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Joy Reid, Al Sharpton, and Impeachment Mania: What to Watch on MSNBC During the Weekends

Weekend programming a different beast than the hectic nature of weekday cable news. It can be sparser, but it’s no less fascinating for the cable news junkie. Mediaite is here to offer a primer on what to expect from weekend offerings on cable news — kicking off with MSNBC.

This writer, it should be noted, is well immersed in the goings on of cable news on the weekend by virtue of being one of Mediaite’s weekend editors.

MSNBC’s weekend programming differs from the programming on CNN and Fox News, in that it relies heavily on block programming where major personalities on the network host two-hour shows throughout the day.

The named programs skew toward panel discussions or interviews with newsmakers, but some feature opinionated hosts.

The major shows to watch include:

Up with David Gura, which airs from 8 a.m. to 10 a.m. EST on both days

Up has gone through multiple incarnations at MSNBC, having debuted originally in 2011 with Chris Hayes as the host. After Hayes became a primetime host for weekday MSNBC in 2013, Steve Kornacki stepped in to host Up until the program went on hiatus in 2016. Kornacki can now be seen throughout various MSNBC shows filling the same role John King does on CNN when election coverage heats up.

Up was revived in 2018 with David Gura hosting. The show is guilty (like others on MSNBC) of making use of a stomach-churning quirk of the camera spinning around the table while the panel discusses the news of the day.

AM Joy, which airs from 10 a.m. to 12 p.m. EST on both days

Joy Reid has moderated this two-hour block since 2016, taking over shortly after the contentious exit of Melissa Harris-Perry and the cancellation of her eponymous show Melissa Harris-Perry, which debuted in 2012. Harris-Perry walked off the show due to frustrations that it would be frequently pre-empted for coverage of the 2016 election.

In recent weeks, NBC personalities like Ayman Mohyeldin and Jonathan Capehart have filled in for Reid when she has not been on the show.

Reid’s show is a big draw for weekend audiences, averaging nearly 1 million weekly viewers as recently as last year, according to The New York Times. At times, the show has done what I think should be done more with weekend programming: exploring the fringe of what kind of segments can be on cable news, like when Capehart hosted a “fireside chat” to read off Trump’s call with Ukraine.

Weekends with Alex Witt, which airs from 12 p.m. to 2 p.m. EST on both days

Alex Witt has arguably been the most consistent part of MSNBC’s weekend lineup, although her show that debuted in 2011 has been moved around various time slots on Saturday and Sunday throughout the past decade. Weekends is similar in format to most other versions of MSNBC Live that air throughout the week and during weekends on MSNBC.

PoliticsNation, hosted by the Rev. Al Sharpton, which airs from 5 p.m. to 6 p.m. on both days

Although PoliticsNation has existed in some form on MSNBC since 2011, the program moved to weekend nights in late 2018. It was airing weekend mornings until it was replaced by the David Gura incarnation of Up.

Sharpton’s show contains the most overt opinionated content of MSNBC’s weekend programming, and straddles an awkward line – with Sharpton being both the host on a news network and a political activist who frequently participates in newsworthy events.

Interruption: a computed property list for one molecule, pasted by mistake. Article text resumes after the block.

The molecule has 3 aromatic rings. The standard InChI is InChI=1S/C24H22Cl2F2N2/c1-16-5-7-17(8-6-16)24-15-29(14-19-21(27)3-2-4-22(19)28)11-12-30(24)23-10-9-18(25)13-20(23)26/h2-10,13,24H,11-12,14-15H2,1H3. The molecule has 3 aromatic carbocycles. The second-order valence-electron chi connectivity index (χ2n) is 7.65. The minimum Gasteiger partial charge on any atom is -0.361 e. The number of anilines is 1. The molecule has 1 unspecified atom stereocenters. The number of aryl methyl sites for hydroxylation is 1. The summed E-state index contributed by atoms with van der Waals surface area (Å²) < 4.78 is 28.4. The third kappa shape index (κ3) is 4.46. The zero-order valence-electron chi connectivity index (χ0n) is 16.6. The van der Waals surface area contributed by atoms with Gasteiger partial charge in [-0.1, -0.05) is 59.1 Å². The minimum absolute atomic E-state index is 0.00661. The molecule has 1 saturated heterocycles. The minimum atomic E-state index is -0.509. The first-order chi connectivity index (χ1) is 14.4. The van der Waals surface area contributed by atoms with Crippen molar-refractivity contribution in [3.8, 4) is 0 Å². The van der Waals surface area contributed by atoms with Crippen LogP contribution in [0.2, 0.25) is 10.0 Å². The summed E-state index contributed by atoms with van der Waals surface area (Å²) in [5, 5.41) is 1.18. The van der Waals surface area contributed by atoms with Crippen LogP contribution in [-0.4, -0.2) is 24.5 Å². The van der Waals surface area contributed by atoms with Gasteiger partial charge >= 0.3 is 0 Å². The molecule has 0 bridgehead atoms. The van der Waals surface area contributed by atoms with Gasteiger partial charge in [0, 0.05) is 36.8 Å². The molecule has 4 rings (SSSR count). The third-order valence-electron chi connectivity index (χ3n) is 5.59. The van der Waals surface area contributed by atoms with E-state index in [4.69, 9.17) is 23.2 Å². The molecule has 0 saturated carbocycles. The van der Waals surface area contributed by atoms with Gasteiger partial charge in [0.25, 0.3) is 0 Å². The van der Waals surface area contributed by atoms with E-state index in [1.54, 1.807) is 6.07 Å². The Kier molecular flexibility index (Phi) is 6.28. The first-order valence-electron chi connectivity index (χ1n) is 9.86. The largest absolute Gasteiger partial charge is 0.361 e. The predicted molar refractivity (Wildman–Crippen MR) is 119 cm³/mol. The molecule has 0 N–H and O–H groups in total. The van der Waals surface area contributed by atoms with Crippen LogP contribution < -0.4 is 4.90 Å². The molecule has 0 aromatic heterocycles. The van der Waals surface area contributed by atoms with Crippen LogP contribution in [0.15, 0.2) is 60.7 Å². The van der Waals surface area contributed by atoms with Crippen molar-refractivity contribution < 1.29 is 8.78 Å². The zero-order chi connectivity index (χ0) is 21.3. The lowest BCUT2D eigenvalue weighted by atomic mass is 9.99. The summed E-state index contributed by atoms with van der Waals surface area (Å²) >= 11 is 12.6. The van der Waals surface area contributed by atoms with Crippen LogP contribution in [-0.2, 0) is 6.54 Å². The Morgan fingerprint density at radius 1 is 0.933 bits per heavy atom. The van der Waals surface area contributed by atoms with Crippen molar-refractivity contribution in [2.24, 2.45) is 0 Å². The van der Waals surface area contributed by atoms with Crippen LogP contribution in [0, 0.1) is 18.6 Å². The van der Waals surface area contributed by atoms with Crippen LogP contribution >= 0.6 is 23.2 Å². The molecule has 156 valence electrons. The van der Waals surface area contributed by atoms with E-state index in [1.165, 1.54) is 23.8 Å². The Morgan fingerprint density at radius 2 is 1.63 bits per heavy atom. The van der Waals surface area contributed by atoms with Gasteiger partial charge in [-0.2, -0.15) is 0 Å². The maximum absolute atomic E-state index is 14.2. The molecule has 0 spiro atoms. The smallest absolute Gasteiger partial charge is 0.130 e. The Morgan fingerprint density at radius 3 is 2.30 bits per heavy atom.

Notably, he’s also the only former presidential candidate currently hosting a show on one of the big three networks – at least until Fox News decides to bring back Heartland with John Kasich.

Kasie DC hosted by Kasie Hunt, which airs on Sunday nights from 7 p.m. to 9 p.m. EST.

This is another fairly new program for MSNBC weekends, and is distinct in that it only airs on Sunday nights (Saturday nights don’t have a Kasie DC and instead opts for reruns of shows covering now day-old news). The show began in 2017 with Hunt as the host, recently celebrating the anniversary of it’s first air date and frequently boasting an impressive guest list of presidential candidates and politicians every week – on par with weekday MSNBC programming.

The show has a Washington D.C. focus — featuring heavy hitter reporters like Jonathan Swan of Axios — that makes it a must watch for political junkies looking to get a head start on the week.

It is also unfortunately guilty of the spinning camera thing that gives me nausea from time to time, but alas.

Throughout Saturday and Sunday, MSNBC also airs various blocks of MSNBC Live anchored by Kendis Gibson and Richard Lui when not airing named programs. Lui and Gibson are also on hand to anchor breaking news that merits interruptions of scheduled programming, like when New York City plunged into a blackout over the summer – which, to be fair, caused all of the major networks to suspend their regular programming for hours to talk about a few dozen blocks of Manhattan losing electricity.

There were also a number of shows that ended for some reason or another and were not replaced, with Donny Deutsch’s Saturday Night Politics being the most recent example. Deutsch’s show was replaced by a re-run of Friday’s episode of All In with Chris Hayes, with an extra hour of MSNBC Live added on earlier in the evening to supplement.

The network has also set aside a three-hour Sunday night block for documentaries and special programming like special coverage on the impeachment inquiry into President Donald Trump. The impeachment-focused special hosted by Ari Melber has been a hit in the ratings – showing there is a big audience for weekend programming, which is what I continually tell myself while writing articles about weekend programming.

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